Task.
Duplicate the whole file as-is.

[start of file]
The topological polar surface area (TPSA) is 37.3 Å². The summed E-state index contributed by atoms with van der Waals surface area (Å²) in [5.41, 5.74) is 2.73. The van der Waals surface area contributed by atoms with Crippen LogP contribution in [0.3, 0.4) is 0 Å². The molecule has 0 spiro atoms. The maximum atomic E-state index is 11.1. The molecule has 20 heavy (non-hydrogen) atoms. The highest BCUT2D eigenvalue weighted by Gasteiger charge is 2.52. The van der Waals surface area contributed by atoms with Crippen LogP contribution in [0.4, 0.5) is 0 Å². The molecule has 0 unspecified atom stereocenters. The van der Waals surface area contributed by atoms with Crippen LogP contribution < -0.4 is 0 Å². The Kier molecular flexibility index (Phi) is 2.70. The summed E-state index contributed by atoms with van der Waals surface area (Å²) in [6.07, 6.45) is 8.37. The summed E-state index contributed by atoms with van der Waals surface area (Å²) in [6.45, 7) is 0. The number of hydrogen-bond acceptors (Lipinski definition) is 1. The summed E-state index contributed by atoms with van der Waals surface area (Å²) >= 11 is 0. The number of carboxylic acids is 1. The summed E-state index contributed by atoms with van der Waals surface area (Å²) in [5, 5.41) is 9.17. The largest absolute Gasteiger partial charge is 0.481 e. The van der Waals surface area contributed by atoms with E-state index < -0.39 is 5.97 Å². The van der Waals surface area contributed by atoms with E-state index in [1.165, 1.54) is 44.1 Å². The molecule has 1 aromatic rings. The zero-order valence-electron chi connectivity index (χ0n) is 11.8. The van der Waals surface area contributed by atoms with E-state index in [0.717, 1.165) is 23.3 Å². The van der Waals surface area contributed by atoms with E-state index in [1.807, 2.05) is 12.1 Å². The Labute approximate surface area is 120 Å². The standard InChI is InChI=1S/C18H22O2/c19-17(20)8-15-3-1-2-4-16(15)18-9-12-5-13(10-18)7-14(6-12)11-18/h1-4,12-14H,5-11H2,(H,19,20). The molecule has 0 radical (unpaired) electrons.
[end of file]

The topological polar surface area (TPSA) is 37.3 Å². The summed E-state index contributed by atoms with van der Waals surface area (Å²) in [5.41, 5.74) is 2.73. The van der Waals surface area contributed by atoms with Crippen LogP contribution in [0.3, 0.4) is 0 Å². The molecule has 0 spiro atoms. The maximum atomic E-state index is 11.1. The molecule has 20 heavy (non-hydrogen) atoms. The highest BCUT2D eigenvalue weighted by Gasteiger charge is 2.52. The van der Waals surface area contributed by atoms with Crippen LogP contribution in [0.4, 0.5) is 0 Å². The molecule has 0 unspecified atom stereocenters. The van der Waals surface area contributed by atoms with Crippen LogP contribution < -0.4 is 0 Å². The Kier molecular flexibility index (Phi) is 2.70. The summed E-state index contributed by atoms with van der Waals surface area (Å²) in [6.07, 6.45) is 8.37. The summed E-state index contributed by atoms with van der Waals surface area (Å²) in [6.45, 7) is 0. The number of hydrogen-bond acceptors (Lipinski definition) is 1. The summed E-state index contributed by atoms with van der Waals surface area (Å²) >= 11 is 0. The number of carboxylic acids is 1. The summed E-state index contributed by atoms with van der Waals surface area (Å²) in [5, 5.41) is 9.17. The largest absolute Gasteiger partial charge is 0.481 e. The van der Waals surface area contributed by atoms with E-state index < -0.39 is 5.97 Å². The van der Waals surface area contributed by atoms with E-state index in [1.165, 1.54) is 44.1 Å². The molecule has 1 aromatic rings. The zero-order valence-electron chi connectivity index (χ0n) is 11.8. The van der Waals surface area contributed by atoms with E-state index in [0.717, 1.165) is 23.3 Å². The van der Waals surface area contributed by atoms with E-state index in [1.807, 2.05) is 12.1 Å². The Labute approximate surface area is 120 Å². The standard InChI is InChI=1S/C18H22O2/c19-17(20)8-15-3-1-2-4-16(15)18-9-12-5-13(10-18)7-14(6-12)11-18/h1-4,12-14H,5-11H2,(H,19,20). The molecule has 0 radical (unpaired) electrons.